The Army Never Should Have Switched to the ACFT

female soldier pulls 90-pound sled during an Army Combat Fitness Test 3.0 Certification Course
2nd Lt. Allison Vierps, officer-in-charge of the 29th Military Police Company, Maryland Army National Guard, the military police for Regional Command-East, Kosovo Force, pulls a 90-pound sled during an Army Combat Fitness Test 3.0 Certification Course at Camp Bondsteel, Kosovo, on April 29, 2021. (Jonathan Perdelwitz/U.S. Army National Guard)

Maj. Lisa Beum is a 2009 West Point graduate who went into the Military Police, transitioned to public affairs, and is currently serving at the Army Cyber Institute at West Point. The views expressed are those of the author and do not reflect the official position of the United States Military Academy, Department of the Army, or Department of Defense.

When it comes to the Army Combat Fitness Test, we need to ask ourselves, "Why?" Army leaders say the new ACFT is designed to make soldiers more combat effective. However, this implies that the Army has been combat ineffective for the last two decades.

I am not against changing physical standards for soldiers to make a gender-neutral physical fitness test, but the ACFT has undergone multiple revisions due to perceived favoritism toward one sex. Additionally, it is highly inefficient and discriminates against the older or slightly broken soldiers who still have a lot to offer.

The Army needs to seriously reconsider the current ACFT standards and ask why? Why are these changes being implemented? What was so bad about the gender-based Army Physical Fitness Test, or APFT? If the only reason for the change is to make ourselves more combat effective, then that is a surprise because I did not realize we had been losing the fight at the tactical level for the past 20 years.

I do not speak for all women in the Army, but I am writing here to represent those who may be too afraid to show opposition to the ACFT, or even to respond to recent articles about the test by Capt. Shaina Coss and Capt. Kristen Griest -- who both passed Ranger School and became infantry officers -- for fear of being "that girl" or not being "tough enough."

The men and women I have spoken to who oppose the current ACFT standards are some of the toughest and fittest military professionals I have ever had the pleasure of knowing; I admire them greatly.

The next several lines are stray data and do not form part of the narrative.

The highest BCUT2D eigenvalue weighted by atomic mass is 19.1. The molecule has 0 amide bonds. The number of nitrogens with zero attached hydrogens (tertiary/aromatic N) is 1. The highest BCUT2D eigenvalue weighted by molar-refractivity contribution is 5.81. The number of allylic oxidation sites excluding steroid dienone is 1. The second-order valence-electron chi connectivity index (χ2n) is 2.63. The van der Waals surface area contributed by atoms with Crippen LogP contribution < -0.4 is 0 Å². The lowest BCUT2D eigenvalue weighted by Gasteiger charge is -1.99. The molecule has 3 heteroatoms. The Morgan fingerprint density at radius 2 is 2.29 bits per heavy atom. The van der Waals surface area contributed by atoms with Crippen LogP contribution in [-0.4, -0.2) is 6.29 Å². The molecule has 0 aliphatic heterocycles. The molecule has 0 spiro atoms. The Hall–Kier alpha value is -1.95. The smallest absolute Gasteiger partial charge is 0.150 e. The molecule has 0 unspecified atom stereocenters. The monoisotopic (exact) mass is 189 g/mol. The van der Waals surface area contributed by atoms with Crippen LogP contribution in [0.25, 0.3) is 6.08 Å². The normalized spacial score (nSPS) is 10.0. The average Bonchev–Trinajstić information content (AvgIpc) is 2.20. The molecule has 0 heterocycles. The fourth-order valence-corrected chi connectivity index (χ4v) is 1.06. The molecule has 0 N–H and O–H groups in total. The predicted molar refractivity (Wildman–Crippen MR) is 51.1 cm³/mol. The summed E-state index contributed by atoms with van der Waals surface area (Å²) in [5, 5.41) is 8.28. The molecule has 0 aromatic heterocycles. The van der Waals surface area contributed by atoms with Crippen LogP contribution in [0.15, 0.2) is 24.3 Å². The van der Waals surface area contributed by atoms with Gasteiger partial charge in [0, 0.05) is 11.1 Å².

I do not want to take away from Griest and Coss' accomplishments, but they represent a very small, elite group of outstanding women. My concern is that many people listen to them, believing they are the Army's spokeswomen.

I know people will dismiss what I have to say because I am a public affairs officer and not an infantry officer. But if you have doubts about my capability or aptitude because I am a PAO and not infantry, please speak to anyone who knows me: superior, peer or subordinate.

The ACFT is a logistical nightmare, just as a 2018 article in War on the Rocks predicted that it would be. Many who have attempted the test, including myself, will attest that it takes up exponentially more time, resources, personnel, funding for equipment and space than the APFT.

It took four weekends to test 1,000 West Point cadets on the ACFT, with more than 100 faculty assisting every Saturday. Testing ran from 8 a.m. to 4 p.m. and required a great deal of extra equipment.

By comparison, the APFT required a stopwatch; clipboard; pen and paper; and approximately 100 graders. You could test 1,000 cadets in about two hours.

If we want to change things up, consider the Marine Corps Physical Fitness Test. It is efficient and easy to run; uses available resources; and, yes, still has gender-based testing.

Besides being extremely inefficient, the ACFT does not take into consideration older soldiers, as it is age-neutral. Do we really expect 50-something generals and sergeants major to perform at the same physical level as a 22-year-old sergeant or lieutenant?

It's also a test that leans toward one sex over the other. Gender-neutral does not equal gender equality. For those ladies who either disagree with me or can do it all, I am truly proud of you, but please realize that you are the exception, not the norm.

Another alternative is simply to have a minimum standard with no maximum. For example, if you need five leg tucks to meet the standard, and you complete five, you should be good to go. Why even have a maximum? It sets unrealistic expectations for many body types, and units will use the ACFT as an incentive for other rewards. It is already happening in units across the Army, so if you are incapable of "yeeting" a 10-pound ball 13 meters behind your head, which replicates nothing we do in combat, you will never achieve that four-day pass the battalion commander is giving out for maxing your score.

In her article, Griest wrote that the old APFT standard jeopardized readiness in combat units. I have two issues with this comment.